Why the Extraordinary Story of the Last Slave in America Has Finally Come to Light

Zora Neale Hurston’s Barracoon was written in the 1930s, but has only just been published. Why has it taken so long for the remarkable story of Oluale Kossola to be made public?

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The Last Poets – The Hip-Hop Forefathers Who Gave Black America its Voice

It is half a century since the Last Poets stood in Harlem, uttered their first words in public, and created the blueprint for hip-hop. At an intimate open house session, they explain why their revolutionary words are still needed

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Jesmyn Ward – ‘Black girls are silenced, misunderstood and underestimated’

The author of Sing, Unburied, Sing, had a tough childhood in Mississippi, survived Hurricane Katrina, and became the first woman to win two US national book awards for fiction

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From Kendrick’s Pulitzer to Beychella – How the Mainstream Woke Up to Black Excellence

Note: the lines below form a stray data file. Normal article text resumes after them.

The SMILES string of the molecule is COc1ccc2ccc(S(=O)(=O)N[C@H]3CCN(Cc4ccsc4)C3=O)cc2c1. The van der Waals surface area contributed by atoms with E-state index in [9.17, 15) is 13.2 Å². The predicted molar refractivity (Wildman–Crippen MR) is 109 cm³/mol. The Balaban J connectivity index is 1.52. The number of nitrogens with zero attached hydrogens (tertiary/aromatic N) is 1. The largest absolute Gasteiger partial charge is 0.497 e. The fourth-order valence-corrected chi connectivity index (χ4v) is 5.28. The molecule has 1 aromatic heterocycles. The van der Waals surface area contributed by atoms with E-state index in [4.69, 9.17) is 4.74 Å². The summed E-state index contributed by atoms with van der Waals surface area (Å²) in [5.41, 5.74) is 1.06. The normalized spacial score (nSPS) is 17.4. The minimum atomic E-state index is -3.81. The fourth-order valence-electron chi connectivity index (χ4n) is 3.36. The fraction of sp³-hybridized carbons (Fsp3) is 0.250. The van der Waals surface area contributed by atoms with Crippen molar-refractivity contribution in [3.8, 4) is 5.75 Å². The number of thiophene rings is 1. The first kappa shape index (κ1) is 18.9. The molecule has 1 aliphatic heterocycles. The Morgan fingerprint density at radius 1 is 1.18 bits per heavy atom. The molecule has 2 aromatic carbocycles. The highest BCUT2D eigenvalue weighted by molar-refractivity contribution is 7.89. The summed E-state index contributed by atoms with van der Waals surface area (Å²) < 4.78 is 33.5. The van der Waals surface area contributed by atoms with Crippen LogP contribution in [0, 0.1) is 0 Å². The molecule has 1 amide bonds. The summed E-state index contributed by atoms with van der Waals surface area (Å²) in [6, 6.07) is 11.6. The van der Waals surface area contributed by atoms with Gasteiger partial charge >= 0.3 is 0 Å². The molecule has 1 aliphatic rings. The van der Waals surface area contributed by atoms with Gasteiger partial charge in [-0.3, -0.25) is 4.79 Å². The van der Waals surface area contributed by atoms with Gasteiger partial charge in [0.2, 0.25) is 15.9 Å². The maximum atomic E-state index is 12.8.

This past week the unparalleled contributions of black performers were finally recognized by the establishment. Why has it taken so long?

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Romance So White? Publishers Grapple With Race Issues Amid Author Protests

New report exposes decline in diversity in romance writing, as editor resigns after telling author they avoid putting non-white characters on covers ‘because we like the book to sell’

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Black Panther Review – Marvel’s Thrilling Vision of the Afrofuture

The latest big-screen superhero story is a subversive and uproarious action-adventure, in which African stereotypes are upended and history is rewritten

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From the Green Book to Facebook, Driving While Black is Still Perilous in America

A historical travel guide once listed safe pit stops for black motorists in Jim Crow America. When a family sought similar advice on Facebook last year, they were deluged with replies

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